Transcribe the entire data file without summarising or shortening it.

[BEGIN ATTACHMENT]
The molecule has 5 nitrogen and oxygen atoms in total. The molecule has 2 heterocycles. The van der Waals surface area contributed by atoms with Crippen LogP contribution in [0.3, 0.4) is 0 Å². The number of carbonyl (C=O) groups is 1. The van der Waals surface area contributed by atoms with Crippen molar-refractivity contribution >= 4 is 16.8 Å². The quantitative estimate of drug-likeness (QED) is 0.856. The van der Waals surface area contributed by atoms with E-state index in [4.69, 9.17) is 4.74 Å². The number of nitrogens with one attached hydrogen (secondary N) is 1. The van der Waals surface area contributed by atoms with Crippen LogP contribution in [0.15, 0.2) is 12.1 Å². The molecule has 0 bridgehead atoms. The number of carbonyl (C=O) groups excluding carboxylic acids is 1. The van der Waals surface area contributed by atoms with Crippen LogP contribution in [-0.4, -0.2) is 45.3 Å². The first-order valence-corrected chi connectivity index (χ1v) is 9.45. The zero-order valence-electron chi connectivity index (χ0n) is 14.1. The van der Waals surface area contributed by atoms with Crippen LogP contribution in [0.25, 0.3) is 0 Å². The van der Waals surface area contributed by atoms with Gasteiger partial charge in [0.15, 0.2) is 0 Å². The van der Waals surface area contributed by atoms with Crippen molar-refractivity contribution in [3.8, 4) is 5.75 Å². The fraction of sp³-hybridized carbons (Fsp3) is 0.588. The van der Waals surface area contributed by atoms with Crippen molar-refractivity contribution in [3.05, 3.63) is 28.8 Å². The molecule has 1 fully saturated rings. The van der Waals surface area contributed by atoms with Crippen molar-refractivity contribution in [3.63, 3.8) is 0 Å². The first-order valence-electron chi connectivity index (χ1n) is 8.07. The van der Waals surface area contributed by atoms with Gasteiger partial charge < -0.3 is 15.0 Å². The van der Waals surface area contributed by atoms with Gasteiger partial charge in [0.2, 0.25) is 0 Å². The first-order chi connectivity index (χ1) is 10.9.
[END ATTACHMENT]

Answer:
The molecule has 5 nitrogen and oxygen atoms in total. The molecule has 2 heterocycles. The van der Waals surface area contributed by atoms with Crippen LogP contribution in [0.3, 0.4) is 0 Å². The number of carbonyl (C=O) groups is 1. The van der Waals surface area contributed by atoms with Crippen molar-refractivity contribution >= 4 is 16.8 Å². The quantitative estimate of drug-likeness (QED) is 0.856. The van der Waals surface area contributed by atoms with E-state index in [4.69, 9.17) is 4.74 Å². The number of nitrogens with one attached hydrogen (secondary N) is 1. The van der Waals surface area contributed by atoms with Crippen LogP contribution in [0.15, 0.2) is 12.1 Å². The molecule has 0 bridgehead atoms. The number of carbonyl (C=O) groups excluding carboxylic acids is 1. The van der Waals surface area contributed by atoms with Crippen LogP contribution in [-0.4, -0.2) is 45.3 Å². The first-order valence-corrected chi connectivity index (χ1v) is 9.45. The zero-order valence-electron chi connectivity index (χ0n) is 14.1. The van der Waals surface area contributed by atoms with Crippen LogP contribution in [0.25, 0.3) is 0 Å². The van der Waals surface area contributed by atoms with Gasteiger partial charge in [0.15, 0.2) is 0 Å². The van der Waals surface area contributed by atoms with Crippen molar-refractivity contribution in [3.8, 4) is 5.75 Å². The fraction of sp³-hybridized carbons (Fsp3) is 0.588. The van der Waals surface area contributed by atoms with Crippen molar-refractivity contribution in [3.05, 3.63) is 28.8 Å². The molecule has 1 fully saturated rings. The van der Waals surface area contributed by atoms with Crippen molar-refractivity contribution in [3.63, 3.8) is 0 Å². The first-order valence-electron chi connectivity index (χ1n) is 8.07. The van der Waals surface area contributed by atoms with Gasteiger partial charge < -0.3 is 15.0 Å². The van der Waals surface area contributed by atoms with Gasteiger partial charge in [0.2, 0.25) is 0 Å². The first-order chi connectivity index (χ1) is 10.9.